ItÃ•s very difficult to watch someone you love suffer with depression. You may feel completely helpless and that thereÃ•s nothing you can do to help her. But there are, in fact, a number of things you can do to offer help for a family member or friend with depression.
Learning About Depression
According to the World Health Organization, depression is one of the leading causes of disability. However, despite its prevalence, depression still remains a commonly misunderstood disorder.
Severe depression is a mental disorder characterized by abnormally low moods that last for two or more weeks and prevent an individual from functioning normally. You may find it puzzling that your family member or friend with depression canÃ•t just “buck up” and “get over” his depression. Unfortunately, depression doesnÃ•t work like that.
People with severe depression are at increased risk for suicide. If you feel that a loved one may be contemplating suicide, you can:
- Call for emergency help if you feel itÃ•s necessary
- Encourage her to talk to a counselor or call a suicide crisis hotline
- Hide firearms, medications and other potentially harmful things
- Stay with him so he wonÃ•t be left alone
- Talk to her about it.
Helping Someone with Depression: Encouraging Treatment
Sometimes, a family member or friend with depression may be unwilling to admit that sheÃ•s depressed. One way to help is to encourage her to take an online depression test. This may help bring her to the realization that she has a serious mental disorder. Then you may encourage her to make an appointment with a doctor in order to begin treatment and take the first steps towards recovery.
Helping Someone with Depression: Creating a Therapeutic Environment
An individual with depression often has difficulty carrying out basic daily tasks. You can help create a therapeutic environment by:
- Ensuring he has time to rest and relax
- Keeping things organized
- Minimizing stress
- Taking on additional tasks around the house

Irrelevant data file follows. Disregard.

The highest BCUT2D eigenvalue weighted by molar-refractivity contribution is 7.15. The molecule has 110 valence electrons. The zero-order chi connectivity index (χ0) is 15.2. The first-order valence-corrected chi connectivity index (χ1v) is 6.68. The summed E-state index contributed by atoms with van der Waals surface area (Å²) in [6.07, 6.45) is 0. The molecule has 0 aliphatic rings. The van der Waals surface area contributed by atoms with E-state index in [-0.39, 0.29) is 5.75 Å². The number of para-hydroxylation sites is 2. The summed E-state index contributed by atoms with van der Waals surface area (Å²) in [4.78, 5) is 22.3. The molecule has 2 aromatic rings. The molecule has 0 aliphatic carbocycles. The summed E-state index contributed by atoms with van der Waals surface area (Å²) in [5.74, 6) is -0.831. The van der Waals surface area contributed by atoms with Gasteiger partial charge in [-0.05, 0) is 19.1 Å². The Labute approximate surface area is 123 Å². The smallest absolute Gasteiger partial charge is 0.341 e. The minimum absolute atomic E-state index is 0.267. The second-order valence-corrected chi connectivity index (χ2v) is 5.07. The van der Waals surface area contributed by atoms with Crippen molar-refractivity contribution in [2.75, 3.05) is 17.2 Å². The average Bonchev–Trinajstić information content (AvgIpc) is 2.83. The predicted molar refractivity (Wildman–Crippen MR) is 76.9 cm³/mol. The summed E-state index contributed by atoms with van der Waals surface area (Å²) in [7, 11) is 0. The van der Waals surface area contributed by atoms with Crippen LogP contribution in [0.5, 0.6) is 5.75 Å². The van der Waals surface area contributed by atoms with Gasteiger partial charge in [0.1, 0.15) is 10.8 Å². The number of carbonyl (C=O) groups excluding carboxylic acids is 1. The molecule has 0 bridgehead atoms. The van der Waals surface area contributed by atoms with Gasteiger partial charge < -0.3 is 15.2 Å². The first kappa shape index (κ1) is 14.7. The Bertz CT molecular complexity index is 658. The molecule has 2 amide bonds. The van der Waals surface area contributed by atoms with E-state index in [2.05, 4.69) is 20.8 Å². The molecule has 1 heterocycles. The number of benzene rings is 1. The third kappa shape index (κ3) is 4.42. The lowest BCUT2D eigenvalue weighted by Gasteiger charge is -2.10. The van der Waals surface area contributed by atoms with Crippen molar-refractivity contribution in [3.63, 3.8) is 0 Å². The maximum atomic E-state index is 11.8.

Helping Someone with Depression: Being Supportive
A family member or friend with depression will need all the support and encouragement you can give. You can show you care by:
- Encouraging her with regards to her person and her accomplishments (in order to counteract the feelings of worthlessness that are characteristic of depression)
- Listening when he talks about his feelings
- Making sure she knows that you want to understand how she feels
- Refraining from giving advice or making dismissive comments about his depression
- Spending quality time with her.
Helping Someone with Depression: Taking Care of Your Own Health
ItÃ•s important to look after your own health as well. Helping someone with depression can be stressful and may even can cause you to begin to feel depressed, overwhelmed or frustrated yourself. Be sure to take some time out for yourself to rest and rejuvenate.
Mayo Clinic Staff. (2010). Coping and support. Retrieved May 10, 2010, from the Mayo Clinic website: www.mayoclinic.com/health/depression/DS00175/DSECTION=coping-and-support.
Mayo Clinic Staff. (2008). Depression: Supporting a family member or friend with depression. Retrieved May 11, 2010, from the Mayo Clinic website: www.mayoclinic.com/health/depression/MH00016/NSECTIONGROUP=2.
Mayo Clinic Staff. (2010). Treatment and drugs. Retrieved May 7, 2010, from the Mayo Clinic website: www.mayoclinic.com/health/depression/DS00175/DSECTION=treatments-and-drugs.
Lundbeck Institute Staff. (n.d.). Depression Ã prevention. Retrieved May 10, 2010, from the Lundbeck Institute website: www.brainexplorer.org/depression/Depression_Prevention.shtml.
Nemade, R. et al. (n.d.). Depression: Major depression and unipolar varieties. Retrieved May 5, 2010, from the MentalHealth.net website: www.mentalhelp.net/poc/view_doc.php?type=doc&id=438&cn=5.